In the last few weeks alone, I have seen numerous examples – too many to count, in fact – of advertisements containing grammatical errors. Not deliberate errors. And not minor errors, either. Howlers. Stuff that made my eyes bleed.
So I think it’s only fair to show you some of them and make your eyes bleed too.
Let’s start with this one.
I think we can assume that this headline is not meant to refer to a rock belonging to someone’s mother, and that ‘rock’ is therefore meant to be a (somewhat cringeworthy) verb. So what in the name of all that’s holy is that apostrophe doing there? And how did it get there? Was this ad written by a five-year-old? Did nobody check it before it went to print?
So that’s pretty sloppy, you might think. Alas, it’s a paragon of technical accuracy compared to what’s to come.
Take this little gem, for example. (I’ve censored all identifying information to protect the, er, guilty.)
You’ll note that this paragraph features a comma splice and not one but TWO misplaced apostrophes – to mention only the especially egregious mistakes. This was part of a full-page ad, mind you, in a national newspaper.
To me, that’s an abomination.
And yet it gets worse. WARNING: the following images may offend some viewers.
The first is an excerpt from a magazine ad. I suggest you take a deep breath before reading it.
That’s quite a ‘sentence’, isn’t it? And there’s certainly no shortage of product features in there. It’s just a pity that they’ve been included at the expense of a few other things, like syntax.
My point here is not (only) to make fun of these errors. I draw attention to them because they give visible expression to an invisible shortcoming – namely, apathy. It strikes me that many of the people responsible for marketing communications, whether client- or agency-side, simply don’t care about getting this stuff right.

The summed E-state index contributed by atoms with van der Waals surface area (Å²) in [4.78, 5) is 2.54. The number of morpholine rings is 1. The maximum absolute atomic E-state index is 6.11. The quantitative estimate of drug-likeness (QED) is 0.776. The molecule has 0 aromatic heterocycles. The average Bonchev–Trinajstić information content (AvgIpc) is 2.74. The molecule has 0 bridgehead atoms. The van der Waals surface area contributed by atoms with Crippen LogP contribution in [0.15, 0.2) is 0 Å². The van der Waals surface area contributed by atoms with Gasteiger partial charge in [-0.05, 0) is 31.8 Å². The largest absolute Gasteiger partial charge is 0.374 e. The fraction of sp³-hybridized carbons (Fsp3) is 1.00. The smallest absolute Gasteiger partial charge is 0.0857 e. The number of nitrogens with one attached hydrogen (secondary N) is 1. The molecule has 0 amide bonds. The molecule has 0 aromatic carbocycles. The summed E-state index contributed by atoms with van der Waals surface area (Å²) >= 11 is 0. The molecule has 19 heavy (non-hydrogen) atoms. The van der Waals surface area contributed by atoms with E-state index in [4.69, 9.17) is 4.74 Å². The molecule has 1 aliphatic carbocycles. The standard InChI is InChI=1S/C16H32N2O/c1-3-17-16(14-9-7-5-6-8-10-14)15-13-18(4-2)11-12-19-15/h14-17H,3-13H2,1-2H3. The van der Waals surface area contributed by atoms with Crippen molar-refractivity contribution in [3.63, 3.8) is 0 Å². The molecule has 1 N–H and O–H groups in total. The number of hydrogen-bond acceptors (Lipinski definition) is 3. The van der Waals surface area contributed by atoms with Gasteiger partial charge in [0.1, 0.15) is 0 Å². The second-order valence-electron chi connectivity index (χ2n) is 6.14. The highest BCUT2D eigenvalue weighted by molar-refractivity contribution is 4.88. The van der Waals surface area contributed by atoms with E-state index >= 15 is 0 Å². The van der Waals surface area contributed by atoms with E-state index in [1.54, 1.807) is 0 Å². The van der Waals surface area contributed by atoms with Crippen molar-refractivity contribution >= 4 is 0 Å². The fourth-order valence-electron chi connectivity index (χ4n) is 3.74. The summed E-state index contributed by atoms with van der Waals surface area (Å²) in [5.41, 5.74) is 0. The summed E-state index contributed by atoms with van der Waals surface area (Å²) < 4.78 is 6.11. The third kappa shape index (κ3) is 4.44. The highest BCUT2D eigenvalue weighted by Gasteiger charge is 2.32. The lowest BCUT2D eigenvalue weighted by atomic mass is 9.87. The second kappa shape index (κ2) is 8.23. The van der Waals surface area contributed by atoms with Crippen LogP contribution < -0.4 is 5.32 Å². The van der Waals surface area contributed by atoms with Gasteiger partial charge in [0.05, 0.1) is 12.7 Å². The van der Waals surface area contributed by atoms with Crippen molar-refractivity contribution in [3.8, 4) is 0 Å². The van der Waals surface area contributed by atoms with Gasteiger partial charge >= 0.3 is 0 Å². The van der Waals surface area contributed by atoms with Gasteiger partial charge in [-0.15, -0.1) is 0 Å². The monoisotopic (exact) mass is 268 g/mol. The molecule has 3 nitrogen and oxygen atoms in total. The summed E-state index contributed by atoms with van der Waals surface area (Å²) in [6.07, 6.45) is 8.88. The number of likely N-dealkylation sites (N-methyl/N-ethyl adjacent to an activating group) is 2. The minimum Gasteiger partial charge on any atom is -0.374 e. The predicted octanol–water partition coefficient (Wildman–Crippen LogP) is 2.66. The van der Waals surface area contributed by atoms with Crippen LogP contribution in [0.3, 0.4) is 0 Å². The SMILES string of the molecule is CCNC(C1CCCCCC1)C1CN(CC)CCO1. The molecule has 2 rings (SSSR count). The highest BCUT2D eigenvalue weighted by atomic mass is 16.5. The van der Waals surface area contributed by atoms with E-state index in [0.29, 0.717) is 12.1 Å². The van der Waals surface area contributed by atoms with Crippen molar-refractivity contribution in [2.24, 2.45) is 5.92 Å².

And there is an argument, of course, that many customers don’t care about it either. Not knowing how to use an apostrophe doesn’t affect a company’s ability to make toasters, or to build bridges or even to save lives, so what does it matter? But I truly believe that this is a myopic view.
Because it’s not the errors per se that are the problem. It’s not just that they make pedants feel vaguely murderous. The real issue for the marketers behind these brands is that every glaring grammatical mistake amounts to what economists call a signal. The more mistakes you see, the more inclined you’ll be to wonder if there are other respects in which the company is prepared to settle for the slapdash.
And there is evidence to support this argument. The recent AdWeek article ‘Bad grammar are bad for branding’ quoted a study from 2013, which found that:
“74 percent of consumers pay attention to the correctness of the prose on company web sites, and 59 percent of respondents said they would avoid doing business with a company that’s made obvious errors.”
Pretty much every business nowadays claims to stand for ‘quality’, but how credibly? Would you believe that claim if every communication you saw from a business seemed but a contemptible testament to its own insouciance?
I figure that if a company can afford to pay for media placement, then it can afford to have its ad written or proofread by someone who knows what he or she is doing. More to the point, perhaps, is that it can’t afford not to.
I’ll leave you with one last example. It’s not from an ad – it was actually a sign at a petrol station in my home town – but I think you’ll agree that it deserved a touch more scrutiny. Indeed, it’s not so much that there are errors as that sparks of rectitude flicker, ever so anomalously, between them.
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